• We’ve lived in our house for 19 years and have had the same dishwasher. 
  • It’s so loud but still works perfectly and I’m convinced it’s because of how I load it. 
  • I actually enjoy figuring out how to get the most out of each load. 
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Maybe it’s the long line of engineers in my family that molecularly imprinted my desire to load dishes with the precision of an Olympic decathlete.

If dishwasher loading were an Olympic sport, I’d be on my way to Paris this summer.

We’ve had our dishwasher for almost 2 decades

This year will mark my family’s 19th year in our New Jersey home. I am surely about to awaken the appliance gods by announcing that the originally installed Maytag Performance dishwasher has been working without incident since the day we moved in with our 2-year-old and 6-week-old babes.

It’s so loud. I once answered the phone while it was running, and my friend asked where I was going because it sounded like I was on the turnpike.

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I’m convinced ol’ May has lasted this long because we are a household of well-trained rinsers. An occasional re-rinse is necessary in the case of, say, traces of dried oatmeal, which are stronger than cement and impenetrable by any inside dishwasher forces. There’s no scraping and then depositing directly into the dishwasher with spaghetti sauce or other stray blobs of food over here. I am ready to acknowledge and embrace my kitchen control freak status.

Anyone who’s discovered cheese dried onto a fork or spoon after the dishwasher cycle has ended when it’s been jackhammer-proofed onto the surface knows what I’m talking about. The commercials for today’s dishwashers featuring smiling users cavalierly placing food-covered pots and plates in and letting the machine do the rest trigger me and raise the question, do people really do this?

Does the appliance come with teams of tiny scrubbing hands that magically appear when turned on? And where does all of that gunk go? While I am aware that many of today’s dishwashers come equipped with hard food disposer systems that miraculously disintegrate and remove food particles, it seems almost too good to be true.

I will reload after family members have tried to load the dishwasher

Once items have been properly rinsed (anticipating comments about water waste), it’s time to load. This is where Olympic competitors in my imaginary dishwasher loading event will put their spatial awareness skills to the ultimate test. My dear and helpful husband, a former fighter pilot who could land a F/A-18 Super Hornet on an aircraft carrier, which has been likened to landing on a postage stamp, does not possess this skill in domestic life.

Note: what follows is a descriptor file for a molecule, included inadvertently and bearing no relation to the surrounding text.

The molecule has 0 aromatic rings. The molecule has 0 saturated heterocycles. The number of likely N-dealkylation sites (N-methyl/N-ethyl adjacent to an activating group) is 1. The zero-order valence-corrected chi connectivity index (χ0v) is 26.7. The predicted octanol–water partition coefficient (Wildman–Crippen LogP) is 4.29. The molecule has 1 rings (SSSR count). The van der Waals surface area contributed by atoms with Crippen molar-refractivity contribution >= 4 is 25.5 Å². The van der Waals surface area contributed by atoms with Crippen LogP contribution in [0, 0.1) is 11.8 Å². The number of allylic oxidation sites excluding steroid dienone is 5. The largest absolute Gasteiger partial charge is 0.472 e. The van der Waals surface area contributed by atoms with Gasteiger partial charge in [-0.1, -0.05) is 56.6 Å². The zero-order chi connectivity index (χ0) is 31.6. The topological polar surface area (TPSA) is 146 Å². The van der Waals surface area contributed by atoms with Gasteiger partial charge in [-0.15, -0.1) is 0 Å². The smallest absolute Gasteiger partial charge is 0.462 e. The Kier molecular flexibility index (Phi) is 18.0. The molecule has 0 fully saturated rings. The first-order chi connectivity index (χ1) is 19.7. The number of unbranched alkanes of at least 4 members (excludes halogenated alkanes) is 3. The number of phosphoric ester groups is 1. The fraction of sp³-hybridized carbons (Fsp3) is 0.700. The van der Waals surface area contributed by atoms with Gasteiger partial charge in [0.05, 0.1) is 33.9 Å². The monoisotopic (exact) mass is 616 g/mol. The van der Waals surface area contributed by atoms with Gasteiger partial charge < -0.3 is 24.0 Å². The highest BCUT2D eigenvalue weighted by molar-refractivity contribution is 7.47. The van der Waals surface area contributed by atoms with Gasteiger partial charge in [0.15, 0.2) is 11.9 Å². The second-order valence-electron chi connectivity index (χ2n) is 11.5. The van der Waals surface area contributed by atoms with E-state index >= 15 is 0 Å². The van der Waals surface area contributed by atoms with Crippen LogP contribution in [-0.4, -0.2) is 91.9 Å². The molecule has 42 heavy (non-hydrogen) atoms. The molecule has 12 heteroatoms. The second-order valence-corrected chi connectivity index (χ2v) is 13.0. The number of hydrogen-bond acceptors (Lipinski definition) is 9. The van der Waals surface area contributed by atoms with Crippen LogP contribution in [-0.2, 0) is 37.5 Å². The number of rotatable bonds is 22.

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With regard to the now viral meme which likens partners in dishwasher loading to either a Scandinavian architect or a raccoon on meth, I am, literally, the Scandinavian minus the degree in architecture. My husband is more raccoon-leaning.

I see the prongs of different heights and instinctively understand that the short ones are meant for smaller pieces. The engineers at Maytag designed them this way for a reason, right? I like to load the dishes from back to front. The bottom rack is reserved for large glasses, mugs, plates, and silverware. Small glasses, bowls, cooking utensils too big for the silverware section, and anything plastic go on the top rack.

I enjoy figuring out how to get the most out of each load. My husband takes a much simpler, pile them in with no rhyme or reason approach. I’ve tried to explain that if you pile things on top of each other, they won’t get clean. This logic typically opens me up for a good family roasting. The running joke in our house is that if Dad loads the dishwasher, Mom will inevitably rearrange it.

I marvel at the hundreds of times I’ve plonked the dishwashing pod under the bottom rack, raised the door, and turned the knob to the “Normal” wash setting before firmly pressing the door closed and hearing her faithfully roar to life.

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It’s one of life’s small luxuries I’m thankful for daily, along with being married to a helpful guy who does his own laundry. I may not be headed to Paris for the games this year, but I will continue to train with vigilance just in case domestic sporting events involving packing skills become a thing.